- Kamome Net Ticket: If you make a reservation online, Takeo Onsen Station to Nagasaki Station costs ¥3,070 and Hakata Station to Nagasaki Station costs ¥4,200.
- Kamome Net Hayatoku 3 Ticket: If you make a reservation at least 3 days in advance, Hakata to Nagasaki costs ¥3,600.
- Try it! Kamome Net Hayatoku 7 Ticket: If you make a reservation at least 7 days in advance, Hakata to Nagasaki costs ¥3,200 (until December 2022).
Note: These discounts are not available if you book in person. All tickets include a reserved seat on the Relay Kamome Limited Express and West Kyūshū Shinkansen.
Getting discount tickets through Eki-net
Eki-net is a useful website for getting cheap, discounted tickets in advance. It is the chosen website for many on-the-go travelers because of its ticketless option (if you have an IC train card). The only problem is that everything is in Japanese. To make things easier, you can always use a translator browser extension.
There will be luggage racks on the West Kyūshū Shinkansen, so you do not need to reserve luggage spaces like you do on the Kyūshū Shinkansen.
What rail passes are good for the West Kyūshū Shinkansen?
- All Kyūshū Pass: This covers the whole journey from Fukuoka to Nagasaki and everywhere in between. Get it here.
- Sanyō-San’in Northern Kyūshū Pass: This covers the whole journey from Osaka/Kyoto to Nagasaki, but be careful not to stray below Kumamoto. Get it here.
Other discount schemes
- Have a Nice Trip! West Kyūshū Ticket: Hop-on and hop-off JR trains, including the West Kyūshū Shinkansen, around Saga and Nagasaki Prefecture for ¥9,230. Unreserved seats only. Valid for 2 consecutive days. (Until January 1, 2023.)
- Super Early Bird Ticket: Travel from major destinations to Nagasaki at a discounted price if you book 14 days in advance. For example, Osaka/Kobe to Nagasaki costs around ¥15,850 (until March 31, 2023).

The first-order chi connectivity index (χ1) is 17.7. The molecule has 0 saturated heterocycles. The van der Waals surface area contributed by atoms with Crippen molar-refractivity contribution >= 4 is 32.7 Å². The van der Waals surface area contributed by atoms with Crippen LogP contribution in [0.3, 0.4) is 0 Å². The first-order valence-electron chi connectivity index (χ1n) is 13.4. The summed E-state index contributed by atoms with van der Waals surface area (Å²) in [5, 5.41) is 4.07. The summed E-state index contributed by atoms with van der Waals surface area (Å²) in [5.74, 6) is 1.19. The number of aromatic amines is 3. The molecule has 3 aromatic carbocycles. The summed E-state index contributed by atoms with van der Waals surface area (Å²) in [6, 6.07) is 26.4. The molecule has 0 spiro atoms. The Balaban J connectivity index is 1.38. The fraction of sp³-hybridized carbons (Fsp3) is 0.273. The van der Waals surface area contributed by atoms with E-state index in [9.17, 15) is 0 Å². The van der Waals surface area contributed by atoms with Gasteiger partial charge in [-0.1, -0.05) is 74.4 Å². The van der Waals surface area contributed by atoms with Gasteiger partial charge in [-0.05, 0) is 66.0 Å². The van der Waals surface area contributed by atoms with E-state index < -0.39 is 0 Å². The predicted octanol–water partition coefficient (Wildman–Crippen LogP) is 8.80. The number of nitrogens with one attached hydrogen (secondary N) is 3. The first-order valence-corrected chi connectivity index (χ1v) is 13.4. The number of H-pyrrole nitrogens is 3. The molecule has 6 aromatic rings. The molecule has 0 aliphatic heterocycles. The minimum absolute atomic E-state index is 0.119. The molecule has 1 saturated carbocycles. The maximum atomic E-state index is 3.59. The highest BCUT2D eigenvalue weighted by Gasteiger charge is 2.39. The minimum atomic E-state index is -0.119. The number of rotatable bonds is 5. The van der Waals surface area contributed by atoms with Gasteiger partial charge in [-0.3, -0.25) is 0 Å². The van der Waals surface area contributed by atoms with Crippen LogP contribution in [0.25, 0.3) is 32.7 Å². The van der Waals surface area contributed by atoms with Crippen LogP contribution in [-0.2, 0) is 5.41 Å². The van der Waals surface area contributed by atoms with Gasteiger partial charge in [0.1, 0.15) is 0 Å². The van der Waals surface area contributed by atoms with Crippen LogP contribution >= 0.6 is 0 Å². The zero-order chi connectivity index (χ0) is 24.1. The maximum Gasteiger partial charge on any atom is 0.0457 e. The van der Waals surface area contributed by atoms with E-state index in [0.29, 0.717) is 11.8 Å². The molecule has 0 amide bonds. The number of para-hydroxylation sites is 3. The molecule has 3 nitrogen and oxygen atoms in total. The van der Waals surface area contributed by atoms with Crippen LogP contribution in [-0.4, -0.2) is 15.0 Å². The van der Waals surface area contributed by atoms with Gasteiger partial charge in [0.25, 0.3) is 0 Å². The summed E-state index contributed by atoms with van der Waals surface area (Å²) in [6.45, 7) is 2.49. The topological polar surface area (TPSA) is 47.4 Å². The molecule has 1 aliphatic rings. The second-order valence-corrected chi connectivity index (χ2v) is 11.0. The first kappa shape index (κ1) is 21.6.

- Kamomeguru Rin Ticket: Get a round trip ticket between Hakata and Nagasaki which includes a trip on the sightseeing train Futatsuboshi 4047 for ¥9,300 (until April 2, 2023).
Thanks to the newly built Shinkansen line, all five stations on the line have been gentrified with swanky new train terminals, giving us a peak in to the rural life of West Kyūshū.
Takeo Onsen has more than 1,000 years of experience in the hot spring business, with some facilities having been constructed in 1877. It is also known for having water that helps to ease joint pain, cure fatigue, and soften the skin.
10 minutes on foot from the station, you will be welcomed into town by the Rōmon Gate, deemed a Tangible Cultural Property by the Japanese government. A 15-minute walk from the station is Takeo Shrine, which has an impressive 3,000-year-old camphor tree. A little farther afield (30 minutes from the station) is Mifuneyama Rakuen. This garden is beautiful throughout the year, but is especially famous for its cherry blossoms and autumn leaves.
Tip: Until November 2022, TeamLab has a special art exhibition in Mifuneyama Rakuen. Get tickets here.
Inside the station there is a bookstore, café — serving local green tea — and tourist center where you can rent bikes and buy souvenirs. They also offer a luggage drop-off service.
Where can I go from Takeo Onsen?